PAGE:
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Do you believe David Cameron & George Osborne

(33 Posts)
BritBrit Tue 24-May-16 07:32:46

So David Cameron & George Osborne have released several reports through the Treasury & Bank of England warning of economic chaos, hundreds of thousands of job losses & recession. But do you believe them or just view it as scaremongering?

The Treasury report from yesterday has been ridiculed in the press even by pro EU sources calling it fantasy land, scaremongering, fishy, economically flawed & says the report misses key issues



MrsBlackthorn Tue 24-May-16 09:07:57

Given almost every other respected economist has reached similar conclusions, on this occasion I'll break the habit of a lifetime and say I do.

Recessions, in particular, are very difficult to predict - so much of it is based on group psychology - but Brexit would be the kind of seismic shift which could easily kick-start one.

SocialDisaster Tue 24-May-16 09:10:45

I have been an out all along and this has made me think again. I am still out. We are in fanatical hardship anyway and I will take it to avoid someone like the far right Australia potentially ruling over the EU.

SocialDisaster Tue 24-May-16 09:11:12


GiddyOnZackHunt Tue 24-May-16 11:08:02

No, I wouldn't believe either of them. But then I think both sides are winging it and saying anything that suits their cause. There are precious few facts being slung around.

Kennington Tue 24-May-16 11:11:53

No I don't trust them. I don't think they are capable of the maths for a a start
I think both sides are being hysterical
There are good and bad points to the EU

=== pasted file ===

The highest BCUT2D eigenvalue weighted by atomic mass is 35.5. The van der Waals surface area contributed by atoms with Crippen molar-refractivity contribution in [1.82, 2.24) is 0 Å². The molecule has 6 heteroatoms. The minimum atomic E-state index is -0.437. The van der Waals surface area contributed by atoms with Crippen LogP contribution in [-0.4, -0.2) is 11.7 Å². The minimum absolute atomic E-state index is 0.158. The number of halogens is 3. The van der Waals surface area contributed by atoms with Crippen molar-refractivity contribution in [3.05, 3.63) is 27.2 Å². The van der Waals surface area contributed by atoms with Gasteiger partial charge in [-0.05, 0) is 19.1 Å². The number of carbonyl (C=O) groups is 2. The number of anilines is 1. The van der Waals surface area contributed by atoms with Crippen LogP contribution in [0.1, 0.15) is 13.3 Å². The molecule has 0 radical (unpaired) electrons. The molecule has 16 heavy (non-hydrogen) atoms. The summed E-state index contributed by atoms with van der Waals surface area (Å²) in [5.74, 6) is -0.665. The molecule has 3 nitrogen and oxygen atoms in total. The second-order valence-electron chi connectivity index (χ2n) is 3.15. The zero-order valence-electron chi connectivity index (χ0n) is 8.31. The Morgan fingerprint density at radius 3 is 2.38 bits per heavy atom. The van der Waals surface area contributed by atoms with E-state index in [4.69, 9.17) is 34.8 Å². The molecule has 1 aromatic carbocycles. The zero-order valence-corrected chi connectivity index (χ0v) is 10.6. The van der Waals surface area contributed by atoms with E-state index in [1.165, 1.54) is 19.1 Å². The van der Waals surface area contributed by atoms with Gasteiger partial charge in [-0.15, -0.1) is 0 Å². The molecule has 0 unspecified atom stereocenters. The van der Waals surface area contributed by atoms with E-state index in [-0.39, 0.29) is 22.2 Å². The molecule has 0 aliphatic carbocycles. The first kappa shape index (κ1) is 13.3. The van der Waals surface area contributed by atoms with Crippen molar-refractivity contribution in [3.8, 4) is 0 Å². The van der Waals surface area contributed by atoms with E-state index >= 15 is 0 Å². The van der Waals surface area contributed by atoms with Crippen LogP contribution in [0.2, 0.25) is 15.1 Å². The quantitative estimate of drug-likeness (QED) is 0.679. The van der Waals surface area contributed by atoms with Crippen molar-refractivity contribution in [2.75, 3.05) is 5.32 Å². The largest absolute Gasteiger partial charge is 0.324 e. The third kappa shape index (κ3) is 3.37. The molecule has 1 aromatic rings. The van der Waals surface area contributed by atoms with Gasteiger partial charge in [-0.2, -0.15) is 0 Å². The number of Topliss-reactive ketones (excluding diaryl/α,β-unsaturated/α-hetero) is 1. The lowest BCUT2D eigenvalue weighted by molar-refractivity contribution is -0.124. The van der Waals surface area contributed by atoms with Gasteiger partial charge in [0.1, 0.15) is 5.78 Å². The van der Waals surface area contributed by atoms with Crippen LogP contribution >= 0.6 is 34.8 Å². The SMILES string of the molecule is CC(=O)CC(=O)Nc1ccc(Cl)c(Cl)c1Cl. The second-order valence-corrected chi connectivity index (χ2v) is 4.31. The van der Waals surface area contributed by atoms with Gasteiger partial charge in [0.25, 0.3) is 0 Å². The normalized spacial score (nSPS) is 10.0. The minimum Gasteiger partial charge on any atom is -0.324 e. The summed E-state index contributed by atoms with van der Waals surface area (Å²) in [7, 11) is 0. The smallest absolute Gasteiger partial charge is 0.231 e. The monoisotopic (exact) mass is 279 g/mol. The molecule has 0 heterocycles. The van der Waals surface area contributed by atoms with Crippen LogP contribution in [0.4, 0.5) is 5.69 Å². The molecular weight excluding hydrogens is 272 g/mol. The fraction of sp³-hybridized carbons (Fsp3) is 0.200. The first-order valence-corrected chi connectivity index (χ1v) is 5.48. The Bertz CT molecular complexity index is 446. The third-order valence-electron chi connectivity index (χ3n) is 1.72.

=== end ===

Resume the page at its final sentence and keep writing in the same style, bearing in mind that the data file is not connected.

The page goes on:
Nothing is perfect
A recession might happen short term - this does happen from time to time

angelos02 Tue 24-May-16 11:14:55

The moment I heard Harriet Harman say she was in the Bremain camp, I knew it must be a good thing to leave.

Tiggeryoubastard Tue 24-May-16 11:17:12

No. And I'm true blue. They sound increasingly desperate. They actually remind me of Blair and his lies before he invaded Iraq.

Calamara Tue 24-May-16 11:53:47

Cameron and Osborne sound increasingly like indoctrinated members of a religious cult who will spout anything to remain on message.

I have concluded that the EU is pretty similar to a religious cult. It is exclusivist, it proselytises in order to gain new members and it threatens to punish deserters.

The government is doing us a disservice by talking up the threat of leaving. If they remained calm and neutral, and instead emphasised the importance of democratic principles above all else then there would be far less likelihood of a problem. The EU is a human construct. It will rise and fall like everything else. The important thing is to see the fall before it comes and give it a soft landing.

In the event of an exit, I think a blip in share prices is probable. Some big international firms may also explore whether they need a stronger foothold in Europe, but they are likely to remain cautious until the terms of exit are sorted because the Eurozone is an ongoing mess. We are a huge market in and of ourselves and we have well established trading relationships all over the world. I am confident that we can flourish outside the EU even if Juncker succeeds in his threat to enforce punitive measures agains us.

And we have to ask ourselves how other people across Europe would respond to punitive measures against us. Juncker might think that they would gloat with him, or that he might succeed in suppressing the rise of nationalism. I think it is highly likely that punishing us for exercising our democratic will to leave would backfire quite spectacularly.

Motheroffourdragons Tue 24-May-16 11:58:35

I don't usually believe a single word they say, but on this occasion I do.

I fully expect the country to plunge back into recession following a leave result, we aren't doing that well in terms of growth anyway, so it won't take much. With recession comes job losses. So it all makes sense to me.